While many sporting contests and training sessions are completed with no occurrence of injury or incident, the odd hit-out can result in the opposite. There are many different kinds of situations that may arise during a match or training, and any part of the body can be injured. While the road to recovery after tearing an anterior cruciate ligament can be arduous and a test of one’s resolve, recovery from a head injury can take even longer. The head is sacrosanct in many sports and when injuries do occur, concussion management should be held paramount. In this blog post from the expert team at Carlin Chiropractic, you will learn how to handle concussions when they occur.
Coaches should be educated when it comes to handling concussion in sport
As a coach, you should not only educate yourself with regards to the skills, tactics and discipline of your chosen sport, but also with managing injuries. It’s important that you understand all the signs of concussion, the symptoms, and after recovery, what needs to be done in the way of concussion management.
When a person experiences concussion, it can be the result of a blow or jolt to the body. This can cause the head to move quickly back and forth, with the brain bouncing around inside the skull. Concussion is extremely dangerous and can be caused by:
- A simple blow to the head from a ball
- A player’s head hitting the ground, after being slung in a tackle, or falling from height
- Being accidentally hit by a teammate or opposition player
- Travelling at speed and a player’s head hitting a solid surface
However, concussions can also occur when the brain accelerates or decelerates in the skull rapidly – not just as a result of direct head trauma.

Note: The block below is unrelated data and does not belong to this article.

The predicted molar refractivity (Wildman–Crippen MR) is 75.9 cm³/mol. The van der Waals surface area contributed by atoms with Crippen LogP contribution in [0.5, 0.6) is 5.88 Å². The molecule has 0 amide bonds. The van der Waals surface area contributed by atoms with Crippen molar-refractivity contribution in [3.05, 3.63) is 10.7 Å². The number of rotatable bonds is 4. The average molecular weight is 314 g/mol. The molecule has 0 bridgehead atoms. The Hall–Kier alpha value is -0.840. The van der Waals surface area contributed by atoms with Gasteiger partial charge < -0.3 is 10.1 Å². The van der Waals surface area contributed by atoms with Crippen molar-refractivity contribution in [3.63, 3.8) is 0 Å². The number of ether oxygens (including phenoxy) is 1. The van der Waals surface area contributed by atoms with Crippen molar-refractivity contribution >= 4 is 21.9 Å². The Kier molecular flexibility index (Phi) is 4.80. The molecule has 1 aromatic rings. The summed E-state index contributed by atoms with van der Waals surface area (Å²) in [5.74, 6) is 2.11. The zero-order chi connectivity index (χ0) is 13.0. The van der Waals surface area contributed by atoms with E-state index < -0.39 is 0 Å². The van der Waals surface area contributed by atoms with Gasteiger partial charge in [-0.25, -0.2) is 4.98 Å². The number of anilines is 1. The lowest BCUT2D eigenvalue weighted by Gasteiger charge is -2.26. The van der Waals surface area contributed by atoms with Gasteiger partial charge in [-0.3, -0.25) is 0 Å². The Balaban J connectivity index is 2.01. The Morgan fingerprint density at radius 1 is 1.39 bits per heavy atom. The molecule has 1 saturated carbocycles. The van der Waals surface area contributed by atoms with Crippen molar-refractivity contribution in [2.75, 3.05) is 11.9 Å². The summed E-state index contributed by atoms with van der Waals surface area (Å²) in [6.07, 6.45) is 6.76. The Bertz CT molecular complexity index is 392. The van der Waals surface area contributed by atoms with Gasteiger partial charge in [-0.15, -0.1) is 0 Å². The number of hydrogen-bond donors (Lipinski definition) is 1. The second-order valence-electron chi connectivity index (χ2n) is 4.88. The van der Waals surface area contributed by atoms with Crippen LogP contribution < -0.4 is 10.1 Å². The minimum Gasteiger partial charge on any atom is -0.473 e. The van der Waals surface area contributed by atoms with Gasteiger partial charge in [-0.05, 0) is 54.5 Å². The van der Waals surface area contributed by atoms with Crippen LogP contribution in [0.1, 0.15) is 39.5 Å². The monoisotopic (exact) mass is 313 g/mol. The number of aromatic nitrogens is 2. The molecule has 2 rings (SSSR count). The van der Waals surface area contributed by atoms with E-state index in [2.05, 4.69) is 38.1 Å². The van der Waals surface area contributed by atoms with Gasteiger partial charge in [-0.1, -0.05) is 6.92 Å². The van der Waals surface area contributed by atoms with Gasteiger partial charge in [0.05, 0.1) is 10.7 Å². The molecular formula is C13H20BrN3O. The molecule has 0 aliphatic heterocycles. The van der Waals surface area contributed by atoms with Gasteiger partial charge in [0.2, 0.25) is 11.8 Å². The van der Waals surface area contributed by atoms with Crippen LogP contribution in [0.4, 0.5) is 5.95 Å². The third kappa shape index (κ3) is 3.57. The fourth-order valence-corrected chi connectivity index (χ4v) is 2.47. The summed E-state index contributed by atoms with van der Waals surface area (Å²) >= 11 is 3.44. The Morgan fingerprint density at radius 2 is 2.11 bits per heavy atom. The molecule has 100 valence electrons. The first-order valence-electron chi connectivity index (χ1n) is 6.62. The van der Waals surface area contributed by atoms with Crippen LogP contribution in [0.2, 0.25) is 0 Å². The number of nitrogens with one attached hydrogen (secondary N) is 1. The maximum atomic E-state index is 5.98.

What are the red flags of concussion?
When an athlete experiences trauma to the head, they are likely to lose consciousness and experience one or more of the symptoms below:
- Neck pain or tenderness
- Double vision
- Weakness or tingling/burning in arms or legs
- Severe or increasing headache
- Seizure or convulsion
- Loss of consciousness
- Deteriorating conscious state
- Increasingly restless, agitated or combative
As a coach of any level of sport, it is important to identify concussion quickly and remove the affected athlete from play. In professional sport, SCAT5 (Sports Concussion Assessment Tool 5) is used as a concussion assessment tool, and must only be used by medical professionals. In amateur sport, CRT5 (Concussion Recognition Tool 5) is used for evaluating concussion. But these tests should not be used to categorically make or exclude a concussion diagnosis.
After assessment, if a player is suspected of having concussion and medical professionals are not immediately available to assist, the athlete should be referred to a medical facility for urgent assessment.
The basic principles of first aid (DRSABC) should be followed. Do not move the athlete (exceptions can be made for airway management) unless medical professionals such as paramedics, nurses or doctors are on site. An athlete’s helmet should not be removed and assessment for spinal cord injury is critical and should be carried out.
Handling concussion via Chiropractic Care
Treating concussion is vitally important and the expert team at Carlin Chiropractic provide concussion management services. We provide a drug-free alternative for treating concussion issues and restoring overall balance to an athlete’s body and mind.
Contact us today and book an appointment if you think you or any of your loved ones might have a concussion.